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Msc computational engineering (FEM) or Msc financial engineering

  1. Feb 3, 2012 #1
    Hello and nice finding you!For a long time now I am thinking of financial markets and the world of derivatives as a very good future opportunity.Since I am a ''computational guy'' and in love with the finite element analysis,I decided to let my mind go of the Msc in geotechnical engineering and to start thinking of a Msc in computational engineering.Now my question is,what is the best to do?An Msc in computational engineering and a thesis or Phd on FEM and derivatives or going straight for an Msc in financial engineering?Thanks a lot guys for taking the time to read and answer my question! :biggrin:
  2. jcsd
  3. Feb 3, 2012 #2
    Derivatives (particularly exotics) aren't hiring. The current hiring revolves around risk management and algorithmic trading.

    Finite element analysis turns out to be almost useless for financial problems. Finite element works best when you have a set of dynamics that stay the same but you have complex and changing boundary conditions. In most financial problems, the boundary conditions are trivial but the dynamics are complex. So you see mostly monte carlo, a lot of finite differences, and maybe an analytic equation here and there.

    Also if you are getting out soon, I'd have to say that oil/gas looks better than CS or finance right now.

    Depends where you are. If you have working computer science experience, I'd skip the degree and talk to a recruiter that hires for financial companies. If you just have a bachelors, I'd recommend against a financial engineering degree because it's too niche.
  4. Feb 3, 2012 #3
    Thanks for answering my question! I have heard something about pricing derivatives by using the FEM so I just told myself to give it a try.Moreover in an Msc of computational engineering I suppose I will broaden my horizons not only in FEM but also in several computational methods,that is why I have had it in my mind.So your opinion is that you recommend against the financial engineering Msc?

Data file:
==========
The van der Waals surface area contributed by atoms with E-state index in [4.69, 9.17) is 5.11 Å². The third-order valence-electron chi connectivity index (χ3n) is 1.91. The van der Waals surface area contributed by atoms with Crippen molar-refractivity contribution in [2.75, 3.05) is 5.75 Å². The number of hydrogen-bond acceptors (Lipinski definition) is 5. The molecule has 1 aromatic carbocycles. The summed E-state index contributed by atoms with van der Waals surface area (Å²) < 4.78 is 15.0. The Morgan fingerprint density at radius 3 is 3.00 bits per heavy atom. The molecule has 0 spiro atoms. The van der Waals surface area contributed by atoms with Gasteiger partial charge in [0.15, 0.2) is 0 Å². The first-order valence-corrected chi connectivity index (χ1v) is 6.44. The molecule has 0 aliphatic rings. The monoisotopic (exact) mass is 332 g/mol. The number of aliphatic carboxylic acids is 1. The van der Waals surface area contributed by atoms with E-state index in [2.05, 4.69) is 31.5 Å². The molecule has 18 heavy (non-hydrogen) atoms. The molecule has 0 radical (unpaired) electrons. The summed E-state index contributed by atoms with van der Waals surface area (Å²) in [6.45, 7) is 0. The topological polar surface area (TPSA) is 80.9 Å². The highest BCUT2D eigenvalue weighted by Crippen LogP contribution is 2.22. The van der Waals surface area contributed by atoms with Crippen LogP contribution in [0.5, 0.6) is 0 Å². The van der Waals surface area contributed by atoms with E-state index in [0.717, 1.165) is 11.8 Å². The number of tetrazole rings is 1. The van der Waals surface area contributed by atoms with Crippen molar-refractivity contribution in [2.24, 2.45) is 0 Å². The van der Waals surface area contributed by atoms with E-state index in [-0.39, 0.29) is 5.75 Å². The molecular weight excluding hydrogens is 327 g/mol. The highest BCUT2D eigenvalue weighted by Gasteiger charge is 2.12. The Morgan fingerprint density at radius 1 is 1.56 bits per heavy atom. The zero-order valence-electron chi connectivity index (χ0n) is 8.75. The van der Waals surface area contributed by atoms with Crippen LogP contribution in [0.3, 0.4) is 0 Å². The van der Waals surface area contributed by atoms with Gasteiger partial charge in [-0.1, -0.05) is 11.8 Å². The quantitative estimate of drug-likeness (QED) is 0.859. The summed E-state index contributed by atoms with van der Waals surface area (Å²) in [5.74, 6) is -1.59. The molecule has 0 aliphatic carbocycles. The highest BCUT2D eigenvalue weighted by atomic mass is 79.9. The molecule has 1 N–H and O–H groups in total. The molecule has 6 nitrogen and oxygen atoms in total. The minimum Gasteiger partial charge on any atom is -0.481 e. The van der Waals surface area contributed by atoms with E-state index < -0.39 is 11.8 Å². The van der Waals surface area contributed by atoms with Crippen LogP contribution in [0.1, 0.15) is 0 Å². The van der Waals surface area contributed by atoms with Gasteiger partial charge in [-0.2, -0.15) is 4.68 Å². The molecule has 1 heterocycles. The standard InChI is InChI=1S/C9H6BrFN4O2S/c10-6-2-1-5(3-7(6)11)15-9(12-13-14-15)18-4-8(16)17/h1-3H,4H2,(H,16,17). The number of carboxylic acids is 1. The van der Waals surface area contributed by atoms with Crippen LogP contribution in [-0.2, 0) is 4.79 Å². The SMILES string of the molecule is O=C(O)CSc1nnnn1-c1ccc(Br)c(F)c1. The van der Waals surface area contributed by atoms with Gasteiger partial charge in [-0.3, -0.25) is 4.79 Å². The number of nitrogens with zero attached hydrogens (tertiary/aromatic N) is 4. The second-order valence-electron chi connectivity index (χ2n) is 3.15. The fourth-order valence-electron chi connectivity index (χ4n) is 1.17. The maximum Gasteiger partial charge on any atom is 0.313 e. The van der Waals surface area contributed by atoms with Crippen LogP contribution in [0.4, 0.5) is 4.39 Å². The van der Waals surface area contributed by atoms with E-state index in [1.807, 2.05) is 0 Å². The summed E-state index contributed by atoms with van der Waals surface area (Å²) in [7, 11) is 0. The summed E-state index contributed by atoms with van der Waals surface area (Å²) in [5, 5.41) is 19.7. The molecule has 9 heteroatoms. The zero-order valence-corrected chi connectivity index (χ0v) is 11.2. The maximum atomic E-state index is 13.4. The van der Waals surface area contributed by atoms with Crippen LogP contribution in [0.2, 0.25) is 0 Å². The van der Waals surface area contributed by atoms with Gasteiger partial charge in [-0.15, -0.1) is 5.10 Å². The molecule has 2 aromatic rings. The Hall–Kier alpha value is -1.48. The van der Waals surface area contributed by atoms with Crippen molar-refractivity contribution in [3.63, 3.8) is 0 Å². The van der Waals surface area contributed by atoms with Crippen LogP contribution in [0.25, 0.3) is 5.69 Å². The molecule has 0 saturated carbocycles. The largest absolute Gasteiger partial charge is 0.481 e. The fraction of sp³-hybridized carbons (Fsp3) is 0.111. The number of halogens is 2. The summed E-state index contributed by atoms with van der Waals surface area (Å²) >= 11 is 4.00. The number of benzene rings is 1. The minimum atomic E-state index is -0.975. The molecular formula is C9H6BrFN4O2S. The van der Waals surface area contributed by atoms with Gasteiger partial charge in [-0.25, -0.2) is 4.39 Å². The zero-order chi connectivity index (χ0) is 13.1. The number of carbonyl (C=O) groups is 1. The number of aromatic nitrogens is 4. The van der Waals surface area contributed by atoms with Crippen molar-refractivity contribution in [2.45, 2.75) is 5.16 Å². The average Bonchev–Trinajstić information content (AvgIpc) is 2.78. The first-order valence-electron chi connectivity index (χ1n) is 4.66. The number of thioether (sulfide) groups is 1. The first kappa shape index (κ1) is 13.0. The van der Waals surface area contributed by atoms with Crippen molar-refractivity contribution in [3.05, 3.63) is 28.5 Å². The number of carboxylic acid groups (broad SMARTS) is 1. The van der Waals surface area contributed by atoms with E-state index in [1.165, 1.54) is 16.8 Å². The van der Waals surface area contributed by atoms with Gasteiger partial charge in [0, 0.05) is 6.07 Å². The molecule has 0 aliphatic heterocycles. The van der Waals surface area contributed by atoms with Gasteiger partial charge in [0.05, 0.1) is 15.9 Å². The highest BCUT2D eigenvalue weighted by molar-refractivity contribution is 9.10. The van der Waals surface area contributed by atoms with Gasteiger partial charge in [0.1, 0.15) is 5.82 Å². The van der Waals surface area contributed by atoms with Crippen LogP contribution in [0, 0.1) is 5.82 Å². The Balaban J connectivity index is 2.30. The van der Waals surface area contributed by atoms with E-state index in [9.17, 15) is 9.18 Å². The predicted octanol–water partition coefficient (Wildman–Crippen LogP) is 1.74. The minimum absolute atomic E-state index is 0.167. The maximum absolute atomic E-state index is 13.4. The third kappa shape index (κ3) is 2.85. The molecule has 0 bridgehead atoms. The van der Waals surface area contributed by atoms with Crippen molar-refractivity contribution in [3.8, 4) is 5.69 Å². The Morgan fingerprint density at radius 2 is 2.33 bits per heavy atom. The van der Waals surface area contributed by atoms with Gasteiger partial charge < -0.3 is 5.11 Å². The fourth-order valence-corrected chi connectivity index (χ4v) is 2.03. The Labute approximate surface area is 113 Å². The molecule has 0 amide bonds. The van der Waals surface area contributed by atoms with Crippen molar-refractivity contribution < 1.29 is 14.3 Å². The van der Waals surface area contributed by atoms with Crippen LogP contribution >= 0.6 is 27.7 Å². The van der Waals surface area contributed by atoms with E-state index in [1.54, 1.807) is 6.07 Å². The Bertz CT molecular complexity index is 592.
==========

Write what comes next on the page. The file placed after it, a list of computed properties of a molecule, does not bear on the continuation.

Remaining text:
ps I am not getting out soon and I have bachelor. :smile:
  5. Feb 4, 2012 #4
    Pricing derivatives with FEM is an interesting research topic, but it's not used in any production system that I know of, and that's because the specific mathematical form of derivatives don't fit into FEM. But these sorts of things can change quickly.

    I tend to be very negative toward MFE's because you are hosed if the banking industry blows up, whereas with computational engineering, you can still apply for banking jobs, and avoid them if things blow up.

    The only reason I'd even consider an MFE is if the school has good job placement, but that involves talking to actual alumni rather than reading the schools website. Also, if you have MFE alumni that can't find a job in finance but get decent jobs elsewhere, that's a very good sign.

    Also going into geology isn't a bad move right now. One thing about finance is that you can still get good pay for good work, but the totally crazy salaries people were getting in the early-2000's are gone, and I don't think they are coming back anytime soon. The salaries are still decent, but the gap between financial computing and non-financial high end computing has shrunk considerably to the point that I don't think it makes any sense now to focus exclusive on finance.
    Last edited: Feb 4, 2012
  6. Feb 4, 2012 #5
    This is exactly what I believe and that is the reason why I was between these two Msc's.I consider that having an Msc in computational engineering will provide me a much better mathematical background and generaly more qualifications for many jobs,including finance!The reason I asked this question is just if somebody had any idea what financial institutions prefer better,the first one or the second one. :smile:

    In fact I am a geologist and I have just started a 5 year bachelor in mining engineering.. :smile:
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